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Dead Heat

by Benedek Totth; Ildikó Noémi Nagy (trans.)

Early on in Hungarian author Benedek Totth’s debut novel, the unnamed teenaged protagonist has a dream in which his dead father – now with the head of a shark – pleads, “Keep swimming, son, even if you die trying.” In the dream, the young man is working along with his buddies on a gruesome whaling ship, spearing huge marine animals, sawing off their fins, and tossing them back into the water. “[We] stood on deck, covered in blood, watching them blink with wide eyes as they sank to the bottom of the sea.”

As is often the case with literary dreams, the symbolism here is heavy-handed: the hero of this story – if indeed he can be called that – is the member of a championship youth swim team that is made up of vicious, shark-like young men whose violent impulses are as senseless as they are cruel and repugnant.

To say that Dead Heat is dark is as much an understatement as it is to say that the book’s violence, misogyny, and racism are hyperbolic. This is satire of the bleakest strain: there is scarcely a page that does not offend. And yet the result is utterly enthralling.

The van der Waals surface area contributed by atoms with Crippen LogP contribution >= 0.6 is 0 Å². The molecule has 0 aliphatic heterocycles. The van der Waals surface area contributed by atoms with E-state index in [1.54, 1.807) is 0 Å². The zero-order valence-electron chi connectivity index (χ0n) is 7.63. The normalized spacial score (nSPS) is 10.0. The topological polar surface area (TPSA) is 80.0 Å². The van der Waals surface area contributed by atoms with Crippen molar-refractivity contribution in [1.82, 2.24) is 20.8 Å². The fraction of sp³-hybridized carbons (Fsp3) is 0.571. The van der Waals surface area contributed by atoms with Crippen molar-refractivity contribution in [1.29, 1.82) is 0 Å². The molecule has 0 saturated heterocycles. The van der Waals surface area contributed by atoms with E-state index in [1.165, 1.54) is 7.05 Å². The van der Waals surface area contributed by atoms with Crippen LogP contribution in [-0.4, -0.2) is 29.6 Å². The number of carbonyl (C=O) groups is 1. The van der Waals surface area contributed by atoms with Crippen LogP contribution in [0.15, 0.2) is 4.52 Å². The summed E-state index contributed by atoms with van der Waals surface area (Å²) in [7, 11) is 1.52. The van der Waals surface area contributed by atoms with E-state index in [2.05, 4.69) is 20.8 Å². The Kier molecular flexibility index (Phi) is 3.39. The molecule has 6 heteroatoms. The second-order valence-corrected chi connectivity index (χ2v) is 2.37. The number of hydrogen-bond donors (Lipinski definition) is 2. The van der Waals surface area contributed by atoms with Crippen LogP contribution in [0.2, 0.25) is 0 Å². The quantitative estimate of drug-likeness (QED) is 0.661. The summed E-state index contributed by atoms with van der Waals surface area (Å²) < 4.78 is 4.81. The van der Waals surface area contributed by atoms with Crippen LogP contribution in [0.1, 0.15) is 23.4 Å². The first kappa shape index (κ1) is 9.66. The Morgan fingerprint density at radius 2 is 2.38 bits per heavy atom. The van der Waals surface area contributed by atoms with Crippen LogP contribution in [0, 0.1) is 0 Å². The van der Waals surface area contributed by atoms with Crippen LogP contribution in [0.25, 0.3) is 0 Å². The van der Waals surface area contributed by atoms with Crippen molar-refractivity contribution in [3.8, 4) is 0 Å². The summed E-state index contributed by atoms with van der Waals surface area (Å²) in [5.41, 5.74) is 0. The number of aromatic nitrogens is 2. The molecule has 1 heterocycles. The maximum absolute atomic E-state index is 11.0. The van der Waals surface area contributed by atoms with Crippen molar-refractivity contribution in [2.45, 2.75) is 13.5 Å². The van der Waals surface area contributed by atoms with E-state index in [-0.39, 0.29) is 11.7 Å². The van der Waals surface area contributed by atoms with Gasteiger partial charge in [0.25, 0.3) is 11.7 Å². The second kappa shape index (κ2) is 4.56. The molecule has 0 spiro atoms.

The protagonist and his perpetually stoned cohorts – the rich and spoiled Ducky, the hulking Buoy, the awkward and relatively good-hearted Zoli-boy – are emissaries of an abandoned generation. The promises of socialism and capitalism have proved equally bogus, leaving them mired in an absurd dichotomy. On the one hand, they have everything they want – drugs, sex, fast cars, video games. On the other, they have nothing: theirs is a future utterly devoid of any chance at intimacy or joy.

Driving the plot is a macabre sort of loyalty test. The four friends run down a bicycling wino while on a hash-fuelled joyride, then find themselves faced with the dilemma of how to respond to their predicament. For Ducky and Buoy, the terms are simple: any mention of what happened dies on the highway with the old man. Zoli-boy’s conscience isn’t so clear. As for our unnamed narrator, he’s torn between his friendship with Zoli-boy and his appetite for Ducky’s carefree lifestyle.

Vancouver-born Ildikó Noémi Nagy’s translation is exceptional – fast-paced and graphic, filled with the colloquialisms of addled adolescence. It captures the desolation, uncertainty, and casual brutality of a discarded generation. Totth is himself a translator and it comes as no surprise that among his translations are works by Stephen King, Cormac McCarthy, Hunter S. Thompson, and William S. Burroughs. Their fingerprints are all over Dead Heat’s high-octane violence and rampant drug use. That said, Totth’s novel is much more than simple homage.

As savage, reckless, and abhorrent as the world Totth delivers is, what’s worse is how frighteningly real it all feels. Dead Heat is an undeniably uncomfortable novel, but so too is the truth it’s trying to get at.